The Reader's Digest Article, January 1969
Fantasy or Fraud, legend or evolutionary link,
the Sasquatch is one of the world's most intriguing mysteries

Does an "Abominable Snowman" Lurk in the Rockies?

Condensed from West Magazine by James B. Shuman

FOR MORE than a century, a strange legend has stalked the remote and rumpled mountains of Northwest America. It tells of huge, hairy creatures which walk erect and look more like men than apes. Is it truth, or is it fiction?

"It was in the middle of the night and I was groggy with sleep," 75-year-old Albert Ostman recalls. "Something grabbed my sleeping bag and lifted me off the ground. I reached for my sheath knife and couldn't get at it. The beast, or whatever it was, threw me over its shoulder like a sack of flour. I could feel it striding on two legs."

Ostman, a husky logger looking for gold in British Columbia in 1924, estimates that he was carried across wild and rugged terrain for three hours. "I was too scared to struggle," he says. Finally his captor stopped and dropped him to tile ground.

In the dim light of dawn, Ostman gazed up at a group of creatures circling him and chattering unintelligibly. "I had never believed in the Indian legends of 'Sasquatch,' but I knew that's what they were," Ostman explains. "They looked like a cross between a man and an ape. Their bodies were covered with hair, and they had bulging muscles. They were bigger and taller than human beings; one of them must have been nearly eight feet tall.

"For six days I was held captive. Only in the confusion when one (of the sasquatches) became violently ill from swallowing an entire tin of snuff that I had was I able to escape."

Ostman's bizarre story is but a single chapter in one of the world's most intriguing mysteries: Does there exist, in the Pacific Northwest, a subhuman creature, perhaps a North American cousin 0f the Abominable Snowman of the Himalayas? Like that fabled Snowman, such a hominid could be a link between man and ape- a vital piece in the puzzle of man's evolution.

Scores of eyewitnesses have told of seeing giant, apelike creatures and their unique, oversized footprints - some measuring 16 inches and more in length- in the mountain areas of the Pacific Northwest. In Canada, they are generally called Sasquatch. In the United States, many call them Bigfoot.

The Case for Bigfoot. Although the stories of sightings are remarkably consistent and similar, there would appear to be little chance of people working together to perpetrate a hoax, since the reports have been so separated in time and location. No one knows how many people believe they have seen a Sasquatch, because many are reluctant to talk about it. As one witness put it, "It's better to keep your mouth shut than have everybody say you're crazy."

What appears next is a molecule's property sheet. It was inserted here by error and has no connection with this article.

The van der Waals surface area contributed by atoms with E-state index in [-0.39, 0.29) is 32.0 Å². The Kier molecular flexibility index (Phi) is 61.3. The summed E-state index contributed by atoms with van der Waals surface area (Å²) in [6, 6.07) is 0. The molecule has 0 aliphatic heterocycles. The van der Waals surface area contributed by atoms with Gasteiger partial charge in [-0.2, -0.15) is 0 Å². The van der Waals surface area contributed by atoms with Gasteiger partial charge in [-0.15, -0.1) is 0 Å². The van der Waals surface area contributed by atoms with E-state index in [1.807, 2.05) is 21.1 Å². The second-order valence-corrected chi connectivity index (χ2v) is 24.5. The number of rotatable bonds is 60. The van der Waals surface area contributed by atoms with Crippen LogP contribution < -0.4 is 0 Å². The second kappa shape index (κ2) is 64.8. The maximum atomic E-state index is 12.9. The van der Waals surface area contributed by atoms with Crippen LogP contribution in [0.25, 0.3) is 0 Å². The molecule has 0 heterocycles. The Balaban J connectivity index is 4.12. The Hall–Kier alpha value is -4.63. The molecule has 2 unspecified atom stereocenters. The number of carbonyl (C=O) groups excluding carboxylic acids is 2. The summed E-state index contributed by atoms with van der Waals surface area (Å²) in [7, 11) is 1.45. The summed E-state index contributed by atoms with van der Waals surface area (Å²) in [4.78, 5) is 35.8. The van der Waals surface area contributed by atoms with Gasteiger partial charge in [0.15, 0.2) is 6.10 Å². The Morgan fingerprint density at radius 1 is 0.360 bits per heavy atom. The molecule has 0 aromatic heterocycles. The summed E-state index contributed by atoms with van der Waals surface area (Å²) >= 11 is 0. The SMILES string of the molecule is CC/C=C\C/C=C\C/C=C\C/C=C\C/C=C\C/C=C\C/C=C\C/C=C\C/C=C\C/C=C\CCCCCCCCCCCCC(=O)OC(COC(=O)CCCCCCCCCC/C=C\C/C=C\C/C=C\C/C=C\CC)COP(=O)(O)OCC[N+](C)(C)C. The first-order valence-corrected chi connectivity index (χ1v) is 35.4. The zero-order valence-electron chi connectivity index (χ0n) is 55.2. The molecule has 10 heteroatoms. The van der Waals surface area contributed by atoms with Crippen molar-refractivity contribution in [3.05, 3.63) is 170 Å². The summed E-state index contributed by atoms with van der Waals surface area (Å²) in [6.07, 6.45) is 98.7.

Even so, John Green, editor-publisher of the Advance, the newspaper serving the Agassiz-Harrison Lake area of British Columbia, has collected more than 250 reports of sightings, photographs of footprints and other evidence, covering an area from Alaska to Mexico, from the Pacific Coast to northern Michigan. Like many others, Green started as a scoffer, changed to a believer as evidence mounted.

Here is a sample of that evidence:

The Daily British Colonist, published in Victoria, B.C., reported that on June 30, 1884, the crew of a train running from Lytton to Yale-about 80 miles east of Vancouver-had captured "a creature who may truly be called half man and half beast. His entire body, excepting his hands (or paws) and feet, is covered with glossy hair.

His forearm is much longer than a man's, and he possesses extraordinary strength" The creature whom the railway crew named "Jacko" was exhibited in Yale, but no one has been able to find out what happened to him.

In July 1924, near hit. Mt. St. Helens, in what is now Gifford Pinchot National Forest of Washington, five prospectors reported that their cabin had been attacked by a band of man-apes that hurled boulders onto the roof, tried to force the cabin door by ramming it with their bodies and screamed in loud wails at the men inside, who had earlier shot at two of their band. A posse of lawmen and reporters found the cabin badly damaged and hundreds of giant footprints all around it. The area came to be called "Ape Canyon," and scores of people have since reported seeing the man apes in the vicinity. Several men have disappeared there mysteriously, leaving no trace.

One mid-afternoon in September 194l, at Ruby Creek, about 30 miles up the Fraser River from Agassiz, Mrs. George Chapman saw a large, manlike animal emerge from the woods. She and her three children fled from their home in terror. Her husband and friends from the village later found evidence that the creature had entered a shed and scattered about some salt fish from a barrel.

In October 1955, William Roe was hunting on Mica Mountain near the village of Tête Jaune Cache in British Columbia. He said he saw an upright figure only 75 yards away, weighing perhaps 300 pounds and covered from head to foot with dark brown silver tipped hair. "The thought struck me that if I shot it I would have a specimen of 'great interest to scientists the world over. I leveled my rifle. But when the creature looked in my direction, I felt that it was a human being, and I knew I would never forgive myself if I killed it."